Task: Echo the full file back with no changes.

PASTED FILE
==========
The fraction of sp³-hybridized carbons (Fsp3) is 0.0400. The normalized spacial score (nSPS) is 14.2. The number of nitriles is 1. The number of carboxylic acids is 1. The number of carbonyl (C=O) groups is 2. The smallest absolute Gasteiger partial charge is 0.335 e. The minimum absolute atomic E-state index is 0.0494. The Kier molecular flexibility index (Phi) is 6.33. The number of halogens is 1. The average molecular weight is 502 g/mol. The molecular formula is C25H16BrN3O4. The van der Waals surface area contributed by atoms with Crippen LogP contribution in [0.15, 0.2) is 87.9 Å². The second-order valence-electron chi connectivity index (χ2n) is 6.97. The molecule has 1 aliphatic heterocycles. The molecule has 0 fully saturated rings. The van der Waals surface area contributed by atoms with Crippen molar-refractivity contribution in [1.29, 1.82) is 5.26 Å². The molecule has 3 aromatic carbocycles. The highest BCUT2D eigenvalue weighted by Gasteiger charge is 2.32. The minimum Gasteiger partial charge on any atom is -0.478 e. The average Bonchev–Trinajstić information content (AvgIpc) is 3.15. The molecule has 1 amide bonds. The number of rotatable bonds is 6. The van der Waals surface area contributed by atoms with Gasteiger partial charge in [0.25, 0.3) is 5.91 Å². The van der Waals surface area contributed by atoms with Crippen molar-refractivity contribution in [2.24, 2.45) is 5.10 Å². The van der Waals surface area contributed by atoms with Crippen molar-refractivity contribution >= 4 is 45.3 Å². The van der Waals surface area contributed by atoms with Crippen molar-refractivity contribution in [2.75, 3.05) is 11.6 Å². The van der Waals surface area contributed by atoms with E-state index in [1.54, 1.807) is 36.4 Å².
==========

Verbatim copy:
The fraction of sp³-hybridized carbons (Fsp3) is 0.0400. The normalized spacial score (nSPS) is 14.2. The number of nitriles is 1. The number of carboxylic acids is 1. The number of carbonyl (C=O) groups is 2. The smallest absolute Gasteiger partial charge is 0.335 e. The minimum absolute atomic E-state index is 0.0494. The Kier molecular flexibility index (Phi) is 6.33. The number of halogens is 1. The average molecular weight is 502 g/mol. The molecular formula is C25H16BrN3O4. The van der Waals surface area contributed by atoms with Crippen LogP contribution in [0.15, 0.2) is 87.9 Å². The second-order valence-electron chi connectivity index (χ2n) is 6.97. The molecule has 1 aliphatic heterocycles. The molecule has 0 fully saturated rings. The van der Waals surface area contributed by atoms with Crippen molar-refractivity contribution in [1.29, 1.82) is 5.26 Å². The molecule has 3 aromatic carbocycles. The highest BCUT2D eigenvalue weighted by Gasteiger charge is 2.32. The minimum Gasteiger partial charge on any atom is -0.478 e. The average Bonchev–Trinajstić information content (AvgIpc) is 3.15. The molecule has 1 amide bonds. The number of rotatable bonds is 6. The van der Waals surface area contributed by atoms with Gasteiger partial charge in [0.25, 0.3) is 5.91 Å². The van der Waals surface area contributed by atoms with Crippen molar-refractivity contribution in [2.24, 2.45) is 5.10 Å². The van der Waals surface area contributed by atoms with Crippen molar-refractivity contribution >= 4 is 45.3 Å². The van der Waals surface area contributed by atoms with Crippen molar-refractivity contribution in [2.75, 3.05) is 11.6 Å². The van der Waals surface area contributed by atoms with E-state index in [1.54, 1.807) is 36.4 Å².